Inflow Ducting in High-Volume-Flow Subsonic Anechoic Chambers.
PENNSYLVANIA STATE UNIV UNIVERSITY PARK APPLIED RESEARCH LAB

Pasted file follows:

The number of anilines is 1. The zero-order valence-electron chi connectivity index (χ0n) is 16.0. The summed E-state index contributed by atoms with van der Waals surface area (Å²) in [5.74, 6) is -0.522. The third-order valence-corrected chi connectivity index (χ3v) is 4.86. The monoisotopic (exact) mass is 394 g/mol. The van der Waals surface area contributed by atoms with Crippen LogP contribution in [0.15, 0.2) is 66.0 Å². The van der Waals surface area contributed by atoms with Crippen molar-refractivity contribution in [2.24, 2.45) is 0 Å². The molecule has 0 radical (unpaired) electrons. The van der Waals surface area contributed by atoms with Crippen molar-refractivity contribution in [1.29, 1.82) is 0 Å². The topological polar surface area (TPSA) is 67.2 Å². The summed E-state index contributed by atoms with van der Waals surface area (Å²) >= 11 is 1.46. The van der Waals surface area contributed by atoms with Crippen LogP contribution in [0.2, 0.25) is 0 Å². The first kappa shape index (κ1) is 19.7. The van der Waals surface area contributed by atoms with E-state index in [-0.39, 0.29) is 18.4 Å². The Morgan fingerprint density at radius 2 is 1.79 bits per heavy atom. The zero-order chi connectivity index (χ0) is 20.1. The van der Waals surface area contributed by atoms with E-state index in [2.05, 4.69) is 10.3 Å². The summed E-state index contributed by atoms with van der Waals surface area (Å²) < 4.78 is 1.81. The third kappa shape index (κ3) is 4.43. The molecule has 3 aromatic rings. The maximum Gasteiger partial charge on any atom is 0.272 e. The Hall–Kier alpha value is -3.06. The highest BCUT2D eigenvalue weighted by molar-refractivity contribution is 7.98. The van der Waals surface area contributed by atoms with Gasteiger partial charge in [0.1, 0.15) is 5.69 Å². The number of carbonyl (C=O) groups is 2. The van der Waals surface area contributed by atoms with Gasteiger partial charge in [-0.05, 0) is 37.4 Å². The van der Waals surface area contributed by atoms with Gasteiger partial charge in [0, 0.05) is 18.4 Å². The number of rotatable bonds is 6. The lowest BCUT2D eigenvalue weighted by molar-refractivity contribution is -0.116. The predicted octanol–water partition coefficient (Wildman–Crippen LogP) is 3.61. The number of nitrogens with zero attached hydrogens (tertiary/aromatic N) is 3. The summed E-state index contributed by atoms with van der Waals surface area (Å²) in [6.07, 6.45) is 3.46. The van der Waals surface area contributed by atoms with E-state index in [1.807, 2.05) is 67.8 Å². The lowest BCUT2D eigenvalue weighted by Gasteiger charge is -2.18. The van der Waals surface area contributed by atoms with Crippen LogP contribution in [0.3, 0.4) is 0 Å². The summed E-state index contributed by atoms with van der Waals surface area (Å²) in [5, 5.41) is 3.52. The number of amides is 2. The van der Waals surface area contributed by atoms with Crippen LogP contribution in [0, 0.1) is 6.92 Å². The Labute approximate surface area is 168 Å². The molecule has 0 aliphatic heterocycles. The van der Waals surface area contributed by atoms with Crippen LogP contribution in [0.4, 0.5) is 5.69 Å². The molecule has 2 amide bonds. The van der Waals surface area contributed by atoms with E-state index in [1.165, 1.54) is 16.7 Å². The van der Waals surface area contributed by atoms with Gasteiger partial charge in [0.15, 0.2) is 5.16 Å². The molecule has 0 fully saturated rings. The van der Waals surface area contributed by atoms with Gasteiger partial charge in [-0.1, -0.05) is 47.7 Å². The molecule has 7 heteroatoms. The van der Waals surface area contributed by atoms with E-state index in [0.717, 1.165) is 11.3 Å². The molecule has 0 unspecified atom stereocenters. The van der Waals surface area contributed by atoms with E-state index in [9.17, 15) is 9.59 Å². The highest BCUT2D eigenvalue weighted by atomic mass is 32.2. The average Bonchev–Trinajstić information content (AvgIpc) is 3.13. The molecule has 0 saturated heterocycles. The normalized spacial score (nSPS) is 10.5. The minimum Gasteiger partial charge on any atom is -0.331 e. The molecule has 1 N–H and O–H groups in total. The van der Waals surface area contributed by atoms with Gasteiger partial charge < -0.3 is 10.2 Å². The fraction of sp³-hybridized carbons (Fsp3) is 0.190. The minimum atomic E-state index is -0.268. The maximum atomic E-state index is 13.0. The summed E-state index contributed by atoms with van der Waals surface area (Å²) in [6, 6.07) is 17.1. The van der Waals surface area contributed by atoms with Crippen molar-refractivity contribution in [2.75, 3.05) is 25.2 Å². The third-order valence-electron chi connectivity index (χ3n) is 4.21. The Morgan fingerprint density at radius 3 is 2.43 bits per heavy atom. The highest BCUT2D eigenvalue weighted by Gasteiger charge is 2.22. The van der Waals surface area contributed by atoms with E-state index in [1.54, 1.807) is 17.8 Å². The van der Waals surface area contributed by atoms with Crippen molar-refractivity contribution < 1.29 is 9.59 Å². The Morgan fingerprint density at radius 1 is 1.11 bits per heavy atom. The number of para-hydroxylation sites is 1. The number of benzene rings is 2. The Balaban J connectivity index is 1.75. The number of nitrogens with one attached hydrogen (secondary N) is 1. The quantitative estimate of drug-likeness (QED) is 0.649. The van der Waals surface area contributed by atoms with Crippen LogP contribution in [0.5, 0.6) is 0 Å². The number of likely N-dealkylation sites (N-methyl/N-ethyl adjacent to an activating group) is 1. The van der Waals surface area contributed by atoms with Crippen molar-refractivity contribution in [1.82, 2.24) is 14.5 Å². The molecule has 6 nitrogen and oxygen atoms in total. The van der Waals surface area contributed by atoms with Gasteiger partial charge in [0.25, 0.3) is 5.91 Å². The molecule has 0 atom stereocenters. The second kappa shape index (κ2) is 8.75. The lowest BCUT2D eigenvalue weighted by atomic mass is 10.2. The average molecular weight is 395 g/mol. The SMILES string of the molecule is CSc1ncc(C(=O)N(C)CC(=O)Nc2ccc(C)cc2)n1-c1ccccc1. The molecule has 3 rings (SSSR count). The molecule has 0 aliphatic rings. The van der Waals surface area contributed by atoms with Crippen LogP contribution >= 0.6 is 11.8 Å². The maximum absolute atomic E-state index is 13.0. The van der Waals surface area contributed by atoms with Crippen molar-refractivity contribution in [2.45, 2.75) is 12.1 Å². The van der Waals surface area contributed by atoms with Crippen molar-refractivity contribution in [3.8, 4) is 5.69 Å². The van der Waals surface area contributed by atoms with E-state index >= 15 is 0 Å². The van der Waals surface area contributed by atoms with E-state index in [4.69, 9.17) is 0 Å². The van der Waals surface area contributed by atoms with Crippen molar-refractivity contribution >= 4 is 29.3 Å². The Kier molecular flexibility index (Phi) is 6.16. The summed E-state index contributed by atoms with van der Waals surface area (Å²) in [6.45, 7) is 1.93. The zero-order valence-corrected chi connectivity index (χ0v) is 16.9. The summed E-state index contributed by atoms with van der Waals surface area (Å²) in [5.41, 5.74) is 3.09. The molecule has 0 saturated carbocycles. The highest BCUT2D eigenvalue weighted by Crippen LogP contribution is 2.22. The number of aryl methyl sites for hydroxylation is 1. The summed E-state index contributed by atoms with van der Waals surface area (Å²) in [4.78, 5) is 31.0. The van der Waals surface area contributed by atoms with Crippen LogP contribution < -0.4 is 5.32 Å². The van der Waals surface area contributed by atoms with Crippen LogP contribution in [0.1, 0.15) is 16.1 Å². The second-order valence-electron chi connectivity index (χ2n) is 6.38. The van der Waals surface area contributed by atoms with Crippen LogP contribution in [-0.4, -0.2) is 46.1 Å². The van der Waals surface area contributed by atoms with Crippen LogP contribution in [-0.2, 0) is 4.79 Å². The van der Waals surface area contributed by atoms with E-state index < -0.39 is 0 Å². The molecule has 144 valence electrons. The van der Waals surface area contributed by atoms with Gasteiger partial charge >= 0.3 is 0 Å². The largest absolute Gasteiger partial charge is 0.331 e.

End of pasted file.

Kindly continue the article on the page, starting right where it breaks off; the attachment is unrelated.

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When studying the aeroacoustic performance of fluid moving machinery, spacial and temporal disturbances in the supply flow may induce otherwise nonexistent noise characteristics in the test device. To control these incoming disturbances, inlet screens, honeycombs, and other wind tunnel configurations have been used. To investigate whether an aeroacoustic test facility could be designed which would utilize neither a wind tunnel configuration nor an inlet control structure at the test device inlet, a one-sixth-scale model of a proposed high-volume-flow subsonic anechoic chamber was evaluated. An experimental investigation of inlet-flow controlling walls with combined anechoic and aerodynamic capabilities was carried out. Aerodynamic performance was measured in the plane of a proposed test fan rotor. Data from several inlet wall configurations give guidance in the design of inflow ducting configurations for high-volume-flow subsonic anechoic chambers. The results indicate that substantial reduction of axial turbulence intensities and steady-state spacial disturbances can be achieved without degradation of the anechoic capability of the inlet wall. Because inflow control is no longer needed near the test device inlet, the acoustical characteristics of the test device should match those of a free-field device.